Faculty and staff should contact the Help Desk for a consultation if they are interested in establishing wireless access points in their area.
Students living in residence halls are prohibited from installing their own wireless networks because it is essentially an extension of their network connection, a practice disallowed under the Computer and Network Acceptable Use Policy.
Can guests of the campus obtain wireless access?
Guest wireless access accounts can be created by any SUNY Oswego employee. Accounts are intended for providing wireless access to individuals or small groups of visitors. For larger groups and/or events, please contact Campus Life's Event Management Office at 315.312.2301. Please check out wireless computing facilities at SUNY Oswego to determine wireless coverage.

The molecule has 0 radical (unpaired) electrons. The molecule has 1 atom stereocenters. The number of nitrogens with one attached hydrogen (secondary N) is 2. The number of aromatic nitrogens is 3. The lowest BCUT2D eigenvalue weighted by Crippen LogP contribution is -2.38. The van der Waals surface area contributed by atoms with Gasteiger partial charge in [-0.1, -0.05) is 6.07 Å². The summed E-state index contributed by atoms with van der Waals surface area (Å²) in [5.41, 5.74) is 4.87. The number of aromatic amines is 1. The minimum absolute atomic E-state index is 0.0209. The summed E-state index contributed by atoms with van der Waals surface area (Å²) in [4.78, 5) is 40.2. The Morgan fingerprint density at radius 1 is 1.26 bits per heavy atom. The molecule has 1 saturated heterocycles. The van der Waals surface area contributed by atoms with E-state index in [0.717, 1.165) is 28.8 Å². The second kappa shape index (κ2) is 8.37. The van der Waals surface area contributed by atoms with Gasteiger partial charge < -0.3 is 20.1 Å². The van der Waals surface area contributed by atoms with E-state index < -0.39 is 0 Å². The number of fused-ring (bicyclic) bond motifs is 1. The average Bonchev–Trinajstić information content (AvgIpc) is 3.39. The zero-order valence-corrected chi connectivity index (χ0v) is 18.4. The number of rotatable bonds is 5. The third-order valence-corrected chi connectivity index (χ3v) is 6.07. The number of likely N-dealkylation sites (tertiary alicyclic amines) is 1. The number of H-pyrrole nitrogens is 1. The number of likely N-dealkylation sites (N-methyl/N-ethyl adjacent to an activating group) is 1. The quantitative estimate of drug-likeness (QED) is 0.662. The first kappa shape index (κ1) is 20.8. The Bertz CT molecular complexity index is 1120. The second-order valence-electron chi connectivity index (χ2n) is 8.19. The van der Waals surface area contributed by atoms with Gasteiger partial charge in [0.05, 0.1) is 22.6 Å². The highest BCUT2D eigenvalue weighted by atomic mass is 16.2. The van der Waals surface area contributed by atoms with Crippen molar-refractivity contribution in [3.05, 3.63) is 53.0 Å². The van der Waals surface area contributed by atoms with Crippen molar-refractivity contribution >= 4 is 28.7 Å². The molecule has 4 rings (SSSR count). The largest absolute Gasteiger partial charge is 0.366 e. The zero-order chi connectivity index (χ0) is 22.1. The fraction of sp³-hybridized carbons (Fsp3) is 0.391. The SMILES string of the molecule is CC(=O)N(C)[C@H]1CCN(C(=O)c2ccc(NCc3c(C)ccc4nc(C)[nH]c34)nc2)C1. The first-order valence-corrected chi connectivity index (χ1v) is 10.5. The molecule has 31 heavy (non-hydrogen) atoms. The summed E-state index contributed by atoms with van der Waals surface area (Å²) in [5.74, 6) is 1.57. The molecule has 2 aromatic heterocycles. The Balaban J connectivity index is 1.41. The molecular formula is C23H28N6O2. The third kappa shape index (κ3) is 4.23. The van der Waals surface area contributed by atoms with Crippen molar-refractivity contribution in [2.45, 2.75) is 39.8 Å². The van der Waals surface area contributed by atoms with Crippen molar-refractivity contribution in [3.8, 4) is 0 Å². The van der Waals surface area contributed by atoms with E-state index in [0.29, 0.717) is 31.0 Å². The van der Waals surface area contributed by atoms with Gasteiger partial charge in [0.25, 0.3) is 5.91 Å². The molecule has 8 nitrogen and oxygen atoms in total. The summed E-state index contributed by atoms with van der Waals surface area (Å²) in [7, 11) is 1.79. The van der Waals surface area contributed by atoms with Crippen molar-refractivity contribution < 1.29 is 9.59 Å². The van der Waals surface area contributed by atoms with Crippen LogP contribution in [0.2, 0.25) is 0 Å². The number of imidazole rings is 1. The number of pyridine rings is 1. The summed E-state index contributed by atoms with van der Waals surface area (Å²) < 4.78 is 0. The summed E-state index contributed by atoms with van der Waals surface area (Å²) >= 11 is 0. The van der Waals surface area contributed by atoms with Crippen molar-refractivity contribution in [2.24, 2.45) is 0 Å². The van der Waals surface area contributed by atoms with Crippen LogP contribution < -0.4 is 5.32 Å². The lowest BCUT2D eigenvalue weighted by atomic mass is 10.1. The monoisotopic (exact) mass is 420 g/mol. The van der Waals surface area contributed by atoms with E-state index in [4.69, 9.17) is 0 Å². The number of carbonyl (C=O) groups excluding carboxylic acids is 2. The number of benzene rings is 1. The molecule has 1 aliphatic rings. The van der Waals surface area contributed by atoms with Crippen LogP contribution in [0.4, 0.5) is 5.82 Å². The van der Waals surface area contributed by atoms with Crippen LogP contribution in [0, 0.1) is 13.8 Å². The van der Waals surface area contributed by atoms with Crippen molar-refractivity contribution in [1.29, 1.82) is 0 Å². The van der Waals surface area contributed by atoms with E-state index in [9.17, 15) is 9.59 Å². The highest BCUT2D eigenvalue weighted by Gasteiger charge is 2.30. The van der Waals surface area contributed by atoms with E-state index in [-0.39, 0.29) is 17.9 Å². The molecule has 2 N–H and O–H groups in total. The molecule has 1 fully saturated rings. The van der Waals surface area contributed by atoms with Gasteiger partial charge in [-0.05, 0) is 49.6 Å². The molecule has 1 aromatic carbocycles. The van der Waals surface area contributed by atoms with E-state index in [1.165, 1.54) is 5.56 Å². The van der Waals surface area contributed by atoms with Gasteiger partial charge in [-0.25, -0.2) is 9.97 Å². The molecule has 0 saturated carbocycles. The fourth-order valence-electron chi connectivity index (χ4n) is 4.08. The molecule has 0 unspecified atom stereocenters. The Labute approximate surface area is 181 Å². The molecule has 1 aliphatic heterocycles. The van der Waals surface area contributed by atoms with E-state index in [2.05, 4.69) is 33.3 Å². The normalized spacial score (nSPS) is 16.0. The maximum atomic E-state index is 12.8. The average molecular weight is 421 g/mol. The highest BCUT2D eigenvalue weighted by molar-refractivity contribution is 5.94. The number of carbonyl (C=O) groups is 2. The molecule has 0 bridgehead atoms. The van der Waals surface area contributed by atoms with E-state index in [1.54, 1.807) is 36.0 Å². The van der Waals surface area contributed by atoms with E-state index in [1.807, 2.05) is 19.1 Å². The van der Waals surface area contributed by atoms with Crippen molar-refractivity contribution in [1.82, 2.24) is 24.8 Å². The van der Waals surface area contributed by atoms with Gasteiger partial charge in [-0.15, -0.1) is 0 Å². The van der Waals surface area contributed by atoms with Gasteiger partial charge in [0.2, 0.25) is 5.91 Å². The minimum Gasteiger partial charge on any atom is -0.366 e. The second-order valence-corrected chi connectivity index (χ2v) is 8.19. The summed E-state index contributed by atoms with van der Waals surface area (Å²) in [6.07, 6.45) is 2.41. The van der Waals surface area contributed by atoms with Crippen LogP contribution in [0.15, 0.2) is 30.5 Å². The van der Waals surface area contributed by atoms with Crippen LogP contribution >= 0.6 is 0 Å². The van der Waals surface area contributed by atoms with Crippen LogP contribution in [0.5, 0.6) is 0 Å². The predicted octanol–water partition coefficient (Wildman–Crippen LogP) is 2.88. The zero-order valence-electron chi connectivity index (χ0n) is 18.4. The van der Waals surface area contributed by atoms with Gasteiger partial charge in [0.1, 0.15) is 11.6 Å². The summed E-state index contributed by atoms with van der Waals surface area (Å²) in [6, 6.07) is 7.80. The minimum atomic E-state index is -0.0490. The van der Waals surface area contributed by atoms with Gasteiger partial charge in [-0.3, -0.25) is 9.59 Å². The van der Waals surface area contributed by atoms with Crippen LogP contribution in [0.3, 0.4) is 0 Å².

Why do I lose my wireless signal and connection as I move around in a wireless area?
Wireless works via radio waves. Just as your FM reception in your car can get spotty if there are too many tall buildings around or if you’re too far from the broadcasting antenna, wireless suffers from situations where the radio waves are not strong enough to get through.
This is affected by things in the environment (concrete and steel in the walls), and by antenna location (your wireless antenna in your laptop is either built into the card [the bump that sticks out when the card is inserted] or it’s built into the case of the laptop). As you move around, your signal strength may change and that will affect your connection.